Teens Kill 900 Chickens, Are Completely Insane
This week saw teens getting arrested for poultry genocide and flamingo death, attempting to join the Islamic State, and winning the Nobel Prize.
Poultry be warned: Teens are legion. Photo via Flickr user Elizabeth Prata
When news emerged late last week that unknown persons had broken into a Fresno, California, Foster Farms poultry plant and killed 920 chickens with a golf club—and possibly another blunt object—I could feel my adult acne tingle. I didn't know it for sure just yet, but I had a strong suspicion of who the culprits were: teens. Sadly, I was correct. This week, an 18-year-old, two 17-year-olds, and a 15-year-old were arrested for the crime.
For reasons of taste and humanity, we in the news media do not speculate about certain things, like how exactly anyone—even a quartet of highly motivated teens—could kill nearly 1,000 birds with a golf club. I'm not saying that they should be celebrated for their animal cruelty, but there's no question that it's an achievement. I've never killed a chicken, so I have no idea how difficult it is. I have been to a driving range, though, and I know that after a few dozen swings, your arms get pretty tired. Even if we assume these boys each killed the same number of birds, we're still talking a few hundred hard strokes each. Plus, it must have taken hours. Not to mention the sound, and the smell, and all the bodily fluids. As Fresno County Deputy Chris Curtice told CBS News, "You can't do that much damage to animals and not have blood on your clothing."
The whole incident is just completely unfathomable. Really the only thing that we don't have to wonder about is motive, because the only possible explanation for beating nearly a thousand chickens to death with a golf club is that you're nuts. To quote Foster Farms employee Antonio Puentes, "It's crazy that someone would break into the chicken shed to kill them. It's just crazy."
Here's the rest of This Week in Teens:
–Not all teens are animal-slaughtering lunatics! Just this morning, famed 17-year-old activist Malala Yousafzi won the Nobel Peace Prize, making her the youngest-ever winner of that award by 15 years. In 2012 the Pakistani schoolgirl was shot in the head by the Taliban as punishment for blogging in favor of women's right to education. She survived the attack and has continued working as an activist; late last year she met with fellow Nobel Peace Prize winner (remember that?) Barack Obama in the Oval Office and bravely told him that American drones are creating more terrorists. This year, she continued her streak of schooling adults by informing Nigerian President Goodluck Jonathan that his country needed to do more to recover the hundreds of schoolgirls kidnapped by Boko Haram. In August, she FaceTimed with ex-teen Justin Bieber. Fun fact: Like most teens, she believes in socialism.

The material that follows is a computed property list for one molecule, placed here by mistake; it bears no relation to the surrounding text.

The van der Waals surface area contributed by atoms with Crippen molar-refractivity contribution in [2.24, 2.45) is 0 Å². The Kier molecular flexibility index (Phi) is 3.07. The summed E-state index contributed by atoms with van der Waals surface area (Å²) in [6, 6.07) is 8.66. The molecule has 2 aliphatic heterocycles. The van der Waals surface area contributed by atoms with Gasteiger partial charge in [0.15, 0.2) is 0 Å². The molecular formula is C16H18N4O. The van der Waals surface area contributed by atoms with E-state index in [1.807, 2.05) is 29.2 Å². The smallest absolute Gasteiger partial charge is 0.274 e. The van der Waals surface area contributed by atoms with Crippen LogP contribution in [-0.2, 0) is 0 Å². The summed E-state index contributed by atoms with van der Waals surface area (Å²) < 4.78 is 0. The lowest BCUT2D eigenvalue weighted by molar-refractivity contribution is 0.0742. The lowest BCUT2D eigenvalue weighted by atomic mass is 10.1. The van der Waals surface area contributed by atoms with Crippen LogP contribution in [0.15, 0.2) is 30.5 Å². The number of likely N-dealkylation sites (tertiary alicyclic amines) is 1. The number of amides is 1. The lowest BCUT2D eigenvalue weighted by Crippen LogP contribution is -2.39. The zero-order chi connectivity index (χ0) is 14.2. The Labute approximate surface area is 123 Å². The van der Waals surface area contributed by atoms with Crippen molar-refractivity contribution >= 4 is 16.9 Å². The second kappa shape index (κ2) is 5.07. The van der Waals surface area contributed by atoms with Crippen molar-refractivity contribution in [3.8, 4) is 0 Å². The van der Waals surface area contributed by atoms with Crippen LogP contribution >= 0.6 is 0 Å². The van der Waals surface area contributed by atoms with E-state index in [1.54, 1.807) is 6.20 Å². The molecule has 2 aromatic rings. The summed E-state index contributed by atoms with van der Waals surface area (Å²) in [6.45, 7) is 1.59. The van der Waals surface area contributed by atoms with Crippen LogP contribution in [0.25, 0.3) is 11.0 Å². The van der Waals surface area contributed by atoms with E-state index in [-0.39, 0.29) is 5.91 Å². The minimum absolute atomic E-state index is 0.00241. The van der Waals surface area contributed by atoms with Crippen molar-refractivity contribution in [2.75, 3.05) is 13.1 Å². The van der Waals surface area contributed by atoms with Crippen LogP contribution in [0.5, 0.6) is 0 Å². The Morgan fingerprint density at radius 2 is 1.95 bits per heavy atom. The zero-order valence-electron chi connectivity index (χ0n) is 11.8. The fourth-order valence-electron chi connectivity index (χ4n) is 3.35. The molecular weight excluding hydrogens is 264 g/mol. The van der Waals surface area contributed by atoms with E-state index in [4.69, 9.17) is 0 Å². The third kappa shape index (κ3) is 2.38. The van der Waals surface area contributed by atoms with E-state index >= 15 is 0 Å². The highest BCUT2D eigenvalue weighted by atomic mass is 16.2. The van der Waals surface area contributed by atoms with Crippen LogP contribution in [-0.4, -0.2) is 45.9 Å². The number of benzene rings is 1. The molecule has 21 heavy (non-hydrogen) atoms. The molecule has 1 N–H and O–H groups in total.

–American teens continue to not live up to Malala's example. At the University of Southern Mississippi, a fraternity scavenger hunt asked participants to take a photo with a flamingo. Frat pledges being frat pledges, they decided to take things to the next level—hell yeah, bro. Now one pledge has been arrested and others are being investigated after they decided to steal a flamingo instead of taking the photograph. That led to the death of both the bird and its mate from injuries sustained during the kidnapping.
–Speaking of things that can no longer fly: In Chicago, a 19-year-old was arrested at O'Hare airport on his way to Turkey. It's alleged that he planned to head to Syria or Iraq and join the Islamic State. This incident led to all sorts of scaremongering, from local news asking if IS is a threat to the homeland to this noxious op-ed from Fox News's Greg Gutfeld arguing that the feds ought to have let him go because he should be thrown out of America “like the stinky garbage he is." While it is scary that an American got caught trying to travel to join IS, the fact is there have been very few of these incidents. According to the FBI, about a dozen US citizens are fighting alongside extremist groups in Syria. That's 12 people out of a 316 million Americans. Given the huge size of America and the relative ease of traveling around the world, it's actually kind of reassuring that more young people haven't tried to join the bloodshed. Good job, teens, at least you aren't joining the most terrifying terrorist army in the world.
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